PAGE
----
Lessons Learned from a Chalkboard: Slow and Steady Technology Integration (Bradley Emerling)

After reading this article, I understand how purposeful Japanese teachers are in the technology they are using. I think this mentality is beneficial for approaching everyday life as well. There’s no need to rush to get new technology just for the sake of it. Technology should be a supplement, not a replacement for already viable methods of teaching, learning, living.

Larry Cuban on School Reform and Classroom Practice

Bradley Emerling is Principal Research Scientist at Pearson Research and Innovation Network. This commentary appeared in Teachers College Record  on April 13, 2015.

Last winter, while observing and recording classroom lessons for a research project in Japan, I was surprised to hear a sound I had not heard for many years—the sound of chalk. Over a three-week period of observations in Saitama prefecture, I captured 17 classroom videos from various subject areas across 1st to 12th grade. Every classroom I visited was equipped with a large green chalkboard. There were few computers, few projectors or smartboards, and no other visible forms of 21st century technology in most of the classrooms. Japanese colleagues and researchers confirmed this was representative of the average K-12 classroom in Japan. In January 2015, the Tokyo Broadcasting System reported approximately 75% of Japanese classrooms still use chalkboards as the primary medium for presentation of lesson…

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Letting Go of Consistency

“The other terror that scares us from self-trust is our consistency; a reverence for our past act or word, because the eyes of others have no other data for computing our orbit than our past acts, and we are loath to disappoint them.”
—Ralph Waldo Emerson

As much as I claim that I am living my life on my own terms, I find that I’m often pondering how an action will fit in with how I’ve acted in the past. Or I think about something that I once did, and think, is that really me? Or someone says, “Wow, I’m surprised that you would do that!” Well, that can be unsettling. When people express surprise or concern because I’m making a decision that does not fit in with their perception of how I usually am, it feels like I’m letting them down in some way. But when I think about it, what does it matter what other people think?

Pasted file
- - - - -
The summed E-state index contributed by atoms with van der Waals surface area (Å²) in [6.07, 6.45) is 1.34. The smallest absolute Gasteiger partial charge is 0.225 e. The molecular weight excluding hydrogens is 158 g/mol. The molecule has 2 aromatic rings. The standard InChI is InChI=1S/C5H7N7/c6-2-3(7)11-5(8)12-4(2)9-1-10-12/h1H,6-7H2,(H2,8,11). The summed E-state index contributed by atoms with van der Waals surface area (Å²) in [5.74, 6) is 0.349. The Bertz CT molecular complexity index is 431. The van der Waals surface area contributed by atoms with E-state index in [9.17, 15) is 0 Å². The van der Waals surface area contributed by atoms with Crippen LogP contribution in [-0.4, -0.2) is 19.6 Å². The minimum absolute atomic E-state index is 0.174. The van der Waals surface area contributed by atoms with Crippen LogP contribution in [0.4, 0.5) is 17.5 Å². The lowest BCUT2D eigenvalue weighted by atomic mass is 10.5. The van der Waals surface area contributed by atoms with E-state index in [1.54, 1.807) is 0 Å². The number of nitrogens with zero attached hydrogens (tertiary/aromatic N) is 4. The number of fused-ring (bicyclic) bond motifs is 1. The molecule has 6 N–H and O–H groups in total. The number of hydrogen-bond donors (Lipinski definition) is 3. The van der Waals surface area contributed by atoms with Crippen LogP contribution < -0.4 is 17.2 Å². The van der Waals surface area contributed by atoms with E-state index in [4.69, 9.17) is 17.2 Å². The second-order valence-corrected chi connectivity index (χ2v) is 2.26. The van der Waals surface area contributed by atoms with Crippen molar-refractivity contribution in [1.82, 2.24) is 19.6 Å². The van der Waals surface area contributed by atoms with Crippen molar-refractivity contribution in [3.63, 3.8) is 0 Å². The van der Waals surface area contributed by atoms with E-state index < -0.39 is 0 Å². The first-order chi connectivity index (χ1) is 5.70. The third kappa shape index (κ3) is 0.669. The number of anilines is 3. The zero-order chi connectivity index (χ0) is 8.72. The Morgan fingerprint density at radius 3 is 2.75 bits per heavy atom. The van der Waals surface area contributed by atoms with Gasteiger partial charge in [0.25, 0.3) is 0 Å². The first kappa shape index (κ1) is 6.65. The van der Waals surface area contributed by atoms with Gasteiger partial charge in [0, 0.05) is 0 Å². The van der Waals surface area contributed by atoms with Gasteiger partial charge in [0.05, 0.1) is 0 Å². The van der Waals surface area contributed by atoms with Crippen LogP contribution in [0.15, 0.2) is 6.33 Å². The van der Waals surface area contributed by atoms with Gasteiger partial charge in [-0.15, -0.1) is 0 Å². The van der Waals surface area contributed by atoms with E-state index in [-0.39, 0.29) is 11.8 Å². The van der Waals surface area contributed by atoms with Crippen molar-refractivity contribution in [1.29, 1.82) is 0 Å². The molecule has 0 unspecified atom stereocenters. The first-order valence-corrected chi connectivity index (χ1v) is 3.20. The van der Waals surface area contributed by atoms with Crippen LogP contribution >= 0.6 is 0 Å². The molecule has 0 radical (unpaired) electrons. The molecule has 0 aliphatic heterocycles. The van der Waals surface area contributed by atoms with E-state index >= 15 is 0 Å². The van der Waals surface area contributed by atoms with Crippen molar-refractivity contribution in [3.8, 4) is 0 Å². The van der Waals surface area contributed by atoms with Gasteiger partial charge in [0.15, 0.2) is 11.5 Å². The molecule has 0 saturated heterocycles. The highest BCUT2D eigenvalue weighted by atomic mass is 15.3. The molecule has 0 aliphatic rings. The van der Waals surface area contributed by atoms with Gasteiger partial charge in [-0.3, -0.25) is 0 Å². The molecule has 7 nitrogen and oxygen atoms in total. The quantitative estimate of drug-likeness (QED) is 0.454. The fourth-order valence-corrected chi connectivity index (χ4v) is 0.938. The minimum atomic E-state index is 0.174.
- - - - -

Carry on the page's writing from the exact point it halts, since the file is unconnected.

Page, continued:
It’s like the quote I posted the other day about not worrying about what other people think about your abilities, because all that matters is that you are making the effort to improve yourself. Recently, I’ve been worrying a whole lot less about the way other people are and how I could be and much more about DOING things. Consuming things and pondering how things could be better means nothing. Wondering if I should do this or that doesn’t help. The only thing that does help is actually going out and doing it.

I’m computing my own orbit, to borrow words from Emerson. I’m not here to make other people feel comfortable that they “know” me. I don’t know myself, how can anybody “know” me? Sure, I can let them into my life, and as Rilke so wisely said, “Seek out some simple and true feeling of what you have in common with them, which doesn’t necessarily have to alter when you yourself change again and again;” I don’t have to alarm people, but I also don’t have to cater to them. Perhaps that will ruffle some people’s feathers, but isn’t that better than being boring?

Point Reyes, CA
Point Reyes, CA

Paving the Way for Focus

If focus means being fully in the moment, I must do everything in my power to clear my internal distractions and clutter that block my way (i.e. negative self talk, living in the past, worrying about the future).

The first step is to determine which THINGS I need in my day-to-day life. Backpacking trips have taught me that I’m able to live off the contents of a backpack for days at a time, and I love that. Over the course of my life, I’ve stockpiled things, only to have to worry about all these items that I don’t actually need to survive. I find that the less I worry about accumulating things, the more conscious I am of how little I actually need in my day to day life.

One of those things that I don’t actually need every minute of the day is my smart phone. It is actually an exercise in self-control for me to not use my phone for even one whole day. But I’ve found that going off the grid is freeing, because I choose when to look at my phone, and it isn’t constantly beckoning me to check on it. I can set aside a specific time to look at it, which might be during my lunch break, or at night before I go to bed.

I find that without my phone, I’m more likely to be 100% focused on whoever I’m with or whatever I’m doing in a given moment. I think it’s because by removing myself from the possibility of constant communication, I’m forced to communicate with the people and the nature around me, even when I’d rather zone out and distract myself with my smart phone.

I do want to stare at digital screens less. The less I passively consume, the better. Sometimes it’s painful to be mindful about what you are doing or consuming, but I know that I benefit from intentional living. The more I worry about what has not yet happened or things that already happened, the less I will experience the moment, because I will be concerned with things I can’t do anything about. The only time I have is now.

As soon as I’m not attached to things, as soon as I’m doing and loving more than I’m complaining or thinking, I’m living a rich, joyful life.